A thought-provoking book that asks:


Money Doesn’t Equal Happiness?

Hammond_Iles_Financial_Dimension_Of_WealthToday’s culture tells us we need a lot of money to live a happy and successful life. Sure, having enough money to meet our basic needs increases happiness, but more money won’t turn an unhappy life into a happy one. Consider that the United States is nearly three times as rich today as it was in 1970, but according to most surveys, Americans were just as happy then as they are now.

The magic amount of money people think they need to be happy varies among individuals and across countries, but in the United States, it falls somewhere around $75,000. Using Gallup data collected from almost 500,000 Americans, researchers found that higher household incomes accounted for better moods, but the beneficial effects of money tapered off after the $75,000 mark.

According to the 2011 documentary Happy, by Academy Award Nominated Roko Belic, our baseline genetic makeup accounts for 50 percent of our happiness quotient. Surprisingly, our personal circumstances such as job, health, money, and status in society account for merely 10 percent. The remaining 40 percent comes from activities we can control and regularly participate in such as exercise, hobbies, connecting with friends, family, community, and compassion or service to others. 

Money, Temporary, Not Lasting

It seems that the vast majority of “happiness” surrounding money is temporary, not lasting.  In his comprehensive work The Psychology of Happiness, Oxford University psychologist, Michael Argyle found little difference in levels of reported happiness between rich and very poor countries. It seemed that a satisfying state of social relations, work, and leisure creating happiness does not depend upon money, either absolute or relative.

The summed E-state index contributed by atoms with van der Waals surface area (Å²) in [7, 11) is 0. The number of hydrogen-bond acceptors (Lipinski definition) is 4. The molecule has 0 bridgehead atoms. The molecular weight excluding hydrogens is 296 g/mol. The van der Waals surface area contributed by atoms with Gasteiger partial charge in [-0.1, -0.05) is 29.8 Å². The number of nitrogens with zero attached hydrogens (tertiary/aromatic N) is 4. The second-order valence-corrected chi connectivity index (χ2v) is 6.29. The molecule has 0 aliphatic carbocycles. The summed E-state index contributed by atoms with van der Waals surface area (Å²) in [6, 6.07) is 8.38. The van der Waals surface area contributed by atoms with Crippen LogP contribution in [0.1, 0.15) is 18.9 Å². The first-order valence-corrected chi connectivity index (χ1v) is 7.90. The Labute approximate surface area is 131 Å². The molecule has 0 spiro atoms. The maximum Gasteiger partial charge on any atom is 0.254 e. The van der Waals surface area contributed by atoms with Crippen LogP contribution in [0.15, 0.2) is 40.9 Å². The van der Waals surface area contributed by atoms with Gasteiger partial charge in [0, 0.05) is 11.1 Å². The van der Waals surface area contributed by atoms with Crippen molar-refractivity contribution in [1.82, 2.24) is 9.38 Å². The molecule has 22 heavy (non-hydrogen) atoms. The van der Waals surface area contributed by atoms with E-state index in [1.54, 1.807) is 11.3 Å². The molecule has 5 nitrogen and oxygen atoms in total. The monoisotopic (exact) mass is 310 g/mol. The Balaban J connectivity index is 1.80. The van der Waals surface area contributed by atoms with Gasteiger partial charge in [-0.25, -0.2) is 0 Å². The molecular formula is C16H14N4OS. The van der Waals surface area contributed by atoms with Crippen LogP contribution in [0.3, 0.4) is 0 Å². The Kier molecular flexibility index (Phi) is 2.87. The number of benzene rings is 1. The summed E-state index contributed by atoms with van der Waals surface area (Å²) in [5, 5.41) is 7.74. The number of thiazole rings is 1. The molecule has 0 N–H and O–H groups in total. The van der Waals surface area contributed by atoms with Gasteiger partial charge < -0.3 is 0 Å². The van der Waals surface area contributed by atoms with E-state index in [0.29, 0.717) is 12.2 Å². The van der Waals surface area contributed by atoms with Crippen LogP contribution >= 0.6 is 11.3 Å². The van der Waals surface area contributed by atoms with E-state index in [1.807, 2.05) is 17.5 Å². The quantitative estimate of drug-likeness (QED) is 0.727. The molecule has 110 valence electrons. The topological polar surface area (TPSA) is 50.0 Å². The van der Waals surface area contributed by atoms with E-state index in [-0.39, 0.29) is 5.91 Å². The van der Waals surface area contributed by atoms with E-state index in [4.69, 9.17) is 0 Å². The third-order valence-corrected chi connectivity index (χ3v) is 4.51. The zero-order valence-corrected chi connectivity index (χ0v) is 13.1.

While many people automatically equate money with security and freedom, that mindset can leave us feeling insecure and restrained. For some, without thoughtful planning, wealth can be more of an emotional burden than a financial benefit, creating feelings of guilt or being overwhelmed.

The documentary Born Rich, by Jamie Johnson of the Johnson & Johnson pharmaceutical fortune, showcases perceived burdens of inherited wealth among young adults such as Ivanka Trump and Georgina Bloomberg. While money has it blissful limits, in our practices, we believe that people are happier when they spend on experiences, value what they buy, and when they stop trying to keep one step “ahead of the Joneses.”

Each of us builds our legacy by the way we choose to live one day at a time. We coach our clients on the importance of addressing their emotional prosperity throughout life’s journey, and how they might consider charitable giving for those who are truly in need.

Greg Hammond, CFP®, CPA and Ron Ware, JD are wealth impact strategists who work with individuals, families, and businesses to help them invest to grow and preserve wealth, plan for retirement, and manage their charitable giving.

For a Wealth Impact Assessment to see how you can build a legacy of your values, influence and money, contact Greg at (800) 416-1655 or info@hammondiles.com and Ron at (781) 489-9800, or info@wealthimpactpartners.com.

Hammond Iles Wealth Advisors website
Wealth Impact Partners website